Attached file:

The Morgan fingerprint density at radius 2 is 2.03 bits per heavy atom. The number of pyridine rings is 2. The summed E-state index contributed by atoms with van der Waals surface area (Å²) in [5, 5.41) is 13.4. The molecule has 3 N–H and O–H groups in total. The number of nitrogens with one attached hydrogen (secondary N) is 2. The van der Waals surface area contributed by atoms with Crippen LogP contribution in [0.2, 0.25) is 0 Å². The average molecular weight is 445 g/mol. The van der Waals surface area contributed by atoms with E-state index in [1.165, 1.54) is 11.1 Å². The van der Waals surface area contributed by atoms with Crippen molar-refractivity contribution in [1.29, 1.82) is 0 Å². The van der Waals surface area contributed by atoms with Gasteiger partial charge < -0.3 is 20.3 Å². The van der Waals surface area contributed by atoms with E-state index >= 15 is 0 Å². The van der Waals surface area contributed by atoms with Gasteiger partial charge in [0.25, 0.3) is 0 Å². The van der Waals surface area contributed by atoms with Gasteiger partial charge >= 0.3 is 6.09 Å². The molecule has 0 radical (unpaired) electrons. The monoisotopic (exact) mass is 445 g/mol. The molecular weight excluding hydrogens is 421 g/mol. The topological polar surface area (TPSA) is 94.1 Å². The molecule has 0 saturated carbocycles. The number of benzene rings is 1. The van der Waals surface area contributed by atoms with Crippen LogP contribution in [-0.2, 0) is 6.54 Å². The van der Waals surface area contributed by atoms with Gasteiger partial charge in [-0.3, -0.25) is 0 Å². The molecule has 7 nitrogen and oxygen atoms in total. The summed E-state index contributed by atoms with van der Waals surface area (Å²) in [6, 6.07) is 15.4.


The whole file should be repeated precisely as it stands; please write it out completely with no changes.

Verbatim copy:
The Morgan fingerprint density at radius 2 is 2.03 bits per heavy atom. The number of pyridine rings is 2. The summed E-state index contributed by atoms with van der Waals surface area (Å²) in [5, 5.41) is 13.4. The molecule has 3 N–H and O–H groups in total. The number of nitrogens with one attached hydrogen (secondary N) is 2. The van der Waals surface area contributed by atoms with Crippen LogP contribution in [0.2, 0.25) is 0 Å². The average molecular weight is 445 g/mol. The van der Waals surface area contributed by atoms with E-state index in [1.165, 1.54) is 11.1 Å². The van der Waals surface area contributed by atoms with Crippen molar-refractivity contribution in [1.29, 1.82) is 0 Å². The van der Waals surface area contributed by atoms with Gasteiger partial charge < -0.3 is 20.3 Å². The van der Waals surface area contributed by atoms with E-state index >= 15 is 0 Å². The van der Waals surface area contributed by atoms with Gasteiger partial charge in [0.25, 0.3) is 0 Å². The van der Waals surface area contributed by atoms with Gasteiger partial charge >= 0.3 is 6.09 Å². The molecule has 0 radical (unpaired) electrons. The monoisotopic (exact) mass is 445 g/mol. The molecular weight excluding hydrogens is 421 g/mol. The topological polar surface area (TPSA) is 94.1 Å². The molecule has 0 saturated carbocycles. The number of benzene rings is 1. The van der Waals surface area contributed by atoms with Crippen LogP contribution in [-0.2, 0) is 6.54 Å². The van der Waals surface area contributed by atoms with Gasteiger partial charge in [-0.3, -0.25) is 0 Å². The molecule has 7 nitrogen and oxygen atoms in total. The summed E-state index contributed by atoms with van der Waals surface area (Å²) in [6, 6.07) is 15.4.